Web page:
showing off a new hair length


Monday, June 29, 2020

Aran Tea Thai "Assam," compared to an Assam version


Assam Teehaus version left, Aran Thai "Assam" right


both used nice multi-layer packaging, and graphic stickers (not that such branding helps the tea)



I'm comparison tasting a Thai version of Assam along with an Assam version; that seemed a good way to establish a baseline.  I really liked the Thai sheng version from Aran (reviewed here); it just seemed a bit like green tea to me, in between type categories in style.  This struck me as quite close to an orthodox Assam, when trying it a week before doing a review, with this comparison filling in just how similar.  The outcome:  quite similar.

The Assam Teehaus product was a version that Maddhurjya Gogoi sent me last year.  His teas are pretty far up the scale for as good as orthodox Assam gets.  I think maybe versions from Oiirabot and Lautimi, sold by Tea Leaf Theory, might have matched my preferences just a little better, but that may have just related to being that much closer to Chinese tea versions in style, not to actually being better.  Dian Hong, Yunnan black tea, is a personal favorite, and tea really close to that in character might seem better to me, versus that actually relating to some objective improvement in quality.


meeting Maddhurjya (second from right) along with Sasha and Kittichai two years ago



I reviewed those Assam Teehaus versions here.   Comparing the label that version he had described as a "blended Assam orthodox."  From that review it sounded like I liked the other version slightly better, that a citrus aspect worked better for me than a more pronounced aromatic spice aspect.

For anyone into reviewing other range further this review from last year covered that Oiirabot version I mentioned,  and the Tea Leaf Theory Latumoni producer version.  Really good Assam is out there, there just can't be that many producers' versions on the level of all these.


Review:


Assam Teehaus version left, Aran Thai version right (in all photos)



I'll describe the Assam version--the one from Assam, India--first, since I'm using it as a baseline.


Maddhurjya's Assam (Assam Teehaus):  I didn't let this brew for long so it's a bit light.  The flavor is nice, complex and balanced, earthy with good sweetness.  Distilling that to a list will go better next round.  Some fruit and a hint of spice indicate it will show even better complexity as it evolves.


Aran Thai Assam version:  hard to evaluate in comparison for both being so light this early but this holds its own.  It's clean and full flavored, with some decent feel kicking in already, even though it's not fully wetted yet.  It's not so far off the other in character; more on that as a listing next infusion.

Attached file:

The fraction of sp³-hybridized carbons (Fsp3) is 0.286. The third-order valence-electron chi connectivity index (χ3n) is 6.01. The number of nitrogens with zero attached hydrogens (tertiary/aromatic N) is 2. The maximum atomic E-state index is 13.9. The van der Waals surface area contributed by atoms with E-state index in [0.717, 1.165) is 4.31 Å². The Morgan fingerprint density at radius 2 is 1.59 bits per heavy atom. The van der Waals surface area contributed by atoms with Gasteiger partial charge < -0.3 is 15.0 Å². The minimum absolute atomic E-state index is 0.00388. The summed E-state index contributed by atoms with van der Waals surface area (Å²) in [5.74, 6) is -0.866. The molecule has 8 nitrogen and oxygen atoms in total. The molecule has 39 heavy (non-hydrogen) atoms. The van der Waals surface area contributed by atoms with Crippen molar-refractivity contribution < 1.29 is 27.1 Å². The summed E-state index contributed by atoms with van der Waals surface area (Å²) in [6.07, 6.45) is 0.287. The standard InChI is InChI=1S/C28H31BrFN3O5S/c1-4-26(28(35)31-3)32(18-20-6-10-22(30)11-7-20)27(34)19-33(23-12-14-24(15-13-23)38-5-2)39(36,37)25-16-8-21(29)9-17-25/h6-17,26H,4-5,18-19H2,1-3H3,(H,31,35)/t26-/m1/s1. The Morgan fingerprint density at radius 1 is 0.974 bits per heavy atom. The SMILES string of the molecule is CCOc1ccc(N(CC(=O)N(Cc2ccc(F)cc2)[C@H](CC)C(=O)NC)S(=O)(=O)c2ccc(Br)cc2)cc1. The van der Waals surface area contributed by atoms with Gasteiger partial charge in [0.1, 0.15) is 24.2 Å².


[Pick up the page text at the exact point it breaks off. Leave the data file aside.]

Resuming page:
I tried to back off the proportion just a little from what I usually use to brew teas Gongfu style but in the end this was essentially that; the amount that would all but fill a gaiwan once the leaves saturated.  Too much tea to drink in one go too, especially since I just had some fruit with breakfast (fresh mango and banana with yogurt, a personal favorite), and drinking loads of Assam along with that doesn't work well.  Pastry stands up to lots of tea input better, or breakfast cereal.


Second infusion:





Assam Teehaus:  that is nice.  Warm sweetness kicks in, with lots of flavor complexity.  There is malt but it's relatively subdued compared to the level in a lot of Assam versions, that main-aspect, dry-feel related form.  Beyond the malt some molasses sweetness adds a dimension, and warm tones like aromatic wood or even mild spice contribute.

It would be possible to interpret some flavor as dried fruit, towards dried tamarind, but it's not pronounced, so it would be just as natural to leave that off a list.  I don't see it as floral but that also wouldn't be an unreasonable interpretation, along the line of rose petal.


Aran tea Thai version:  this experience overlaps a good bit with the other tea, more than I expected.  That malt is so subdued in this, and slightly different in form, that it stands out as a difference, but it is still common space, to a limited extent.  Complexity is on a similar level but the flavor range is different.  This leans more towards aromatic wood, or even cured leather.  That could easily be musty, but in this version expression it's quite clean.  It also hints towards a good bit of other range, the floral, towards warm and sweet dried fruit.  A little more dark wood tone seems to show through in this.

In tasting each back and forth the first (Assam Teehaus version) tastes more like dried cherry than it had without that direct comparison, a deep, rich flavor, more into fruit range than the other extends.  The feel for both is nice, and the way there is some pleasant depth of structure to them, but they're just soft and full, not astringent at all.  Even aftertaste range adds just a little depth to both, just not so much compared to how that often goes for oolongs and sheng.


Third infusion:




Assam Teehaus:  a warm aspect seems to bump up a bit, towards spice, but it's a little non-distinct.  The rest is similar, maybe just shifted a bit in aspect range.